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Emergency department physicians struggle to lift obese patients
07.25.2012The obesity epidemic is a well-known burden on the American healthcare system. Obesity increases the chances of a person developing type 2 diabetes, heart disease, stroke, high blood pressure, and numerous other conditions that could ultimately require emergency medicine.
However, widespread overeating has proven to be a more literal burden on some of our nation's medical workers. A recent feature in Delaware Online documents the health risks for nurses, nursing aides, and orderlies at Delaware's Baptist Hospital as they frequently struggled to lift morbidly overweight patients.
"In the course of an eight-hour day, a nurse will typically lift 1.8 tons, which is pretty astronomical," a workplace safety coordinator at Baptist told the news source.
According to the Centers for Disease Control and Prevention, 35.7 percent of American adults were obese as of 2010.
Numbers from the American Nurses Association indicate that suffering a disabling injury on the job was a major worry of 62 percent of nurses surveyed in 2011. It is noteworthy that according to the same survey, only 46 percent of participants confirmed that their hospital had devices to move heavier patients in 2001. That percentage had climbed to 64 percent by 2011, however only 31 percent of those devices were frequently used.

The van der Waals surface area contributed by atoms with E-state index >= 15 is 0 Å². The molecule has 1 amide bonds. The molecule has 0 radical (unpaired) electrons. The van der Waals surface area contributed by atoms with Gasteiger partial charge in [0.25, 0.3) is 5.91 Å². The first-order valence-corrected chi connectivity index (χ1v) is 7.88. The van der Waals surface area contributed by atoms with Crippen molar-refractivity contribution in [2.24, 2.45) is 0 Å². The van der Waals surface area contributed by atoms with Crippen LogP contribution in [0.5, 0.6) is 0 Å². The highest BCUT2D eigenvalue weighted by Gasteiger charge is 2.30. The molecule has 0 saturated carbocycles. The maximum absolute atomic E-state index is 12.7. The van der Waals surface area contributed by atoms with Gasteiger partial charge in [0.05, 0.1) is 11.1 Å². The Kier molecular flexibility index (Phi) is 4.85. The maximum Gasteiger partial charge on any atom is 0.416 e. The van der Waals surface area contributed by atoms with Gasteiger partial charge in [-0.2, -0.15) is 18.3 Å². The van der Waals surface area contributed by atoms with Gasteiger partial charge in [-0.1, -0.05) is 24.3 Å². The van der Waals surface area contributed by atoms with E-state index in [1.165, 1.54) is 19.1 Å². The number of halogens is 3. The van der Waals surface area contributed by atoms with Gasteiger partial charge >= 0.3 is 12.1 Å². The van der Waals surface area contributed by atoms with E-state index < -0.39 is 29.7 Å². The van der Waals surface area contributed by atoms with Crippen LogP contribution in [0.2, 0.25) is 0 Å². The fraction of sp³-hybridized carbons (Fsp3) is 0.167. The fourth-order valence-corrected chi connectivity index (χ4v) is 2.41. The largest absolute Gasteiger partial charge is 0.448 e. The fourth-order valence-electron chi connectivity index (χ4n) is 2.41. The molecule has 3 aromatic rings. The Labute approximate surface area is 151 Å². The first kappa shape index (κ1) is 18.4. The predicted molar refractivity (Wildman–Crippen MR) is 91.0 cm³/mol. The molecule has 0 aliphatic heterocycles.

Delaware Online says the Baptist Hospital implemented lifting mechanisms that can move 600 to 1,000 lbs. These were purchased as part of a pilot project to reduce onsite injuries three years ago, after a nurse ended up needing three different kinds of surgery due to injuries stemming from lifting patients. These types of injuries have plummeted at the hospital since then.
"Manual patient handling is unsafe and directly responsible for musculoskeletal disorders suffered by nurses," a spokesman for the American Nurses Association told the website. "Patient handling can be performed safely with the use of assistive equipment."
Categories: Emergency medicine
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